By Danielle Killey
Jon Riewer said his organization faces funding shortages, losing employees and struggling to provide care to the elderly and disabled.
“At this point I would classify our situation as fairly desperate,” said Riewer, CEO and president of Moorhead, Minn.-based Eventide Senior Living Communities.
Riewer said Eventide is not alone among nursing home and other care facilities and state lawmakers’ budget proposals for health and human services do not help them with the dilemma.
“It’s hard not to feel like one of the most important things we can do as a state is protect our seniors, but we very much feel like we’re at the bottom of the food chain,” Riewer said.
Democratic legislative leaders set a budget target that cuts about $150 million from the two-year, $11 billion health and human services budget.
House HHS finance committee Chairman Tom Huntley, DFL-Duluth, said he tried to find a way to increase pay for caregivers despite cuts he was ordered to make.
“I’m very concerned about the rapid turnover,” Huntley said, noting pay is a significant factor for long-term care employees. “We’ve been cutting way too long.”
His plan would give nursing home employees a one-time 3 percent raise and other long-term care employees a 2 percent raise. The Senate version includes an overall 2 percent raise.
“From my perspective, it’s too little too late,” Riewer said.
Advocate groups propose a 5 percent increase each year of the two-year budget.
“We have such a huge gap to make up,” said Gayle Kvenvold, Aging Services of Minnesota president and CEO.
Huntley said that is too much money given the budget targets.
“To me and many of my rural Republican colleagues, this is unacceptable and we are going to try our best to right this wrong,” Sen. Gary Dahms, R-Redwood Falls, said.
He said he would support the 5 percent increases.
Huntley said he understands the concern that qualified employees are not staying at care facilities.
“Basically they can walk down the street to Walmart and make about the same wages and do probably an easier job,” he said.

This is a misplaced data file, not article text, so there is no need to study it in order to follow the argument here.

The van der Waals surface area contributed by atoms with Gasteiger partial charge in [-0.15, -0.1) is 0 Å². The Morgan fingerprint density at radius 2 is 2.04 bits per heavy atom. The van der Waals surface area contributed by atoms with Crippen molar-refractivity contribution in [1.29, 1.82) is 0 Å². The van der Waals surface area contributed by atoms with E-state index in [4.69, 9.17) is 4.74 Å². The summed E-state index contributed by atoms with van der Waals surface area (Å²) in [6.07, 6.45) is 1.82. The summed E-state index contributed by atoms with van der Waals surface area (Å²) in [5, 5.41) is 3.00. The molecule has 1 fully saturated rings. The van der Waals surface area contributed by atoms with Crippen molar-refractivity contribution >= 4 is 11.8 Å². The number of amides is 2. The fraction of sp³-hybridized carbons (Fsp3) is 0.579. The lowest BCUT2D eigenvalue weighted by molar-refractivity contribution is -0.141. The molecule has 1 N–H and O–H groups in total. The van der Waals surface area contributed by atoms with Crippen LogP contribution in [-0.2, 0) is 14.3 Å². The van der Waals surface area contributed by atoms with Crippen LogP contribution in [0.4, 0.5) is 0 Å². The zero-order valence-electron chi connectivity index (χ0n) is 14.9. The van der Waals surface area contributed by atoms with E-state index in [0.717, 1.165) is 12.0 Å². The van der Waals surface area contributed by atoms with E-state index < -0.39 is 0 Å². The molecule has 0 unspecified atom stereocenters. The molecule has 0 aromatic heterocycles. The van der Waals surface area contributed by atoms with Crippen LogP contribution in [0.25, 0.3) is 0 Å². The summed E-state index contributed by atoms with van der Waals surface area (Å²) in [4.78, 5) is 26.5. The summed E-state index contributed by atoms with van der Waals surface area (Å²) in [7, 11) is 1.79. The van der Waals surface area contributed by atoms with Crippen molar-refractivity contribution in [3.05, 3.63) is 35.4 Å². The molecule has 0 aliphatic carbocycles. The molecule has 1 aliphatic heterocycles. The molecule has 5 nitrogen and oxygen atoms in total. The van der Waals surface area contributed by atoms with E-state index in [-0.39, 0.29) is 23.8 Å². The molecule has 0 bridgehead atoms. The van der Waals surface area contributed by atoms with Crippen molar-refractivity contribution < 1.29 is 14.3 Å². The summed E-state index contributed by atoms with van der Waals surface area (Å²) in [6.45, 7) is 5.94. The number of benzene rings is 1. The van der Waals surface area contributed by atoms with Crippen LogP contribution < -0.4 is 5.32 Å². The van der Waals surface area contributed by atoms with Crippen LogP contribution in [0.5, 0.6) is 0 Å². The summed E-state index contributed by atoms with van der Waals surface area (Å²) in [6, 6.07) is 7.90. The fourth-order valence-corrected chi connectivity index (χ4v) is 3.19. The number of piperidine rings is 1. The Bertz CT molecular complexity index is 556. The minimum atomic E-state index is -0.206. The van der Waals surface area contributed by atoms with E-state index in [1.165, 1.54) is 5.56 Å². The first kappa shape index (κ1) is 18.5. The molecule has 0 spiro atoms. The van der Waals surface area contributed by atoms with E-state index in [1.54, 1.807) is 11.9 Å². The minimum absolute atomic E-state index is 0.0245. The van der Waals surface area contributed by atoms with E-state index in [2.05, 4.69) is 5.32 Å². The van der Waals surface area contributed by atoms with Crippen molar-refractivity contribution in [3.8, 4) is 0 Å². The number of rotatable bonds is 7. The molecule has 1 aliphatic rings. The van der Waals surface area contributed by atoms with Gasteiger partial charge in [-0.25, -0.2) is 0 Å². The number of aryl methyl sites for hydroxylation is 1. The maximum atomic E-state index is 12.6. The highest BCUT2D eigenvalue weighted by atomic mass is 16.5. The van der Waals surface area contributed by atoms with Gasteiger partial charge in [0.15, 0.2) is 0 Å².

The pay issue coupled with cuts and other factors are putting nursing homes at risk, said Patti Cullen, Care Providers of Minnesota president and CEO. She said facilities throughout the state are struggling.
“Really, as you look across the state, the risk of closure and job loss is pretty evenly distributed,” Kvenvold said out of about 380 nursing homes in the state, an estimated 115 are in financial crisis, putting about 15,000 jobs at risk. Northwest Minnesota has the most struggling facilities, she said.
“Facilities caring for our elderly and developmentally disabled are among our top employers and many won’t be able to stay open if these cuts are approved,” Dahms said.
Revenue options are limited for nursing homes because state officials must approve nursing home rates.
Sen. Tony Lourey, DFL-Kerrick, has proposed making nursing home residents pay a surcharge, which could raise about $16 million in the next two years. Kerrick has a plan to funnel funds back to the organizations.
Cullen said she is in favor of extra program funding, but all facilities might not benefit equally from that charge.
“If all the surcharge money doesn’t come back to boost our programs then it doesn’t really become a surcharge, it becomes a tax,” she said.
Health and human services spending is second only to public school funds in the state’s about $38 billion budget.
The area has seen cuts in the past, Kvenvold said, so she was surprised it came up again.
“It’s always hard to cut spending,” Senate Majority Leader Tom Bakk, DFL-Cook, said. “It’s an area of the budget that under current law is simply growing unsustainably.”
Kvenvold said the state needs to invest in senior services and care.
“Minnesota is aging,” she said. “We need to address the demographics and we need to do it in this coming biennium. We need to be ready.”
“There’s no way to stop the increase in HHS costs because of the age wave,” Sen. Kent Eken, DFL-Twin Valley, said.
Huntley said he hopes the budget still could increase, possibly in a conference committee where the differences between Senate and House versions would be ironed out. The governor’s budget proposal included an increase, and Huntley and Eken said that could influence discussions.
Eken said to make that happen, other areas of the budget might have to be trimmed, there might be new revenue or some combination. He said it will be difficult, but is possible.
“That’s where there is some hope,” he said.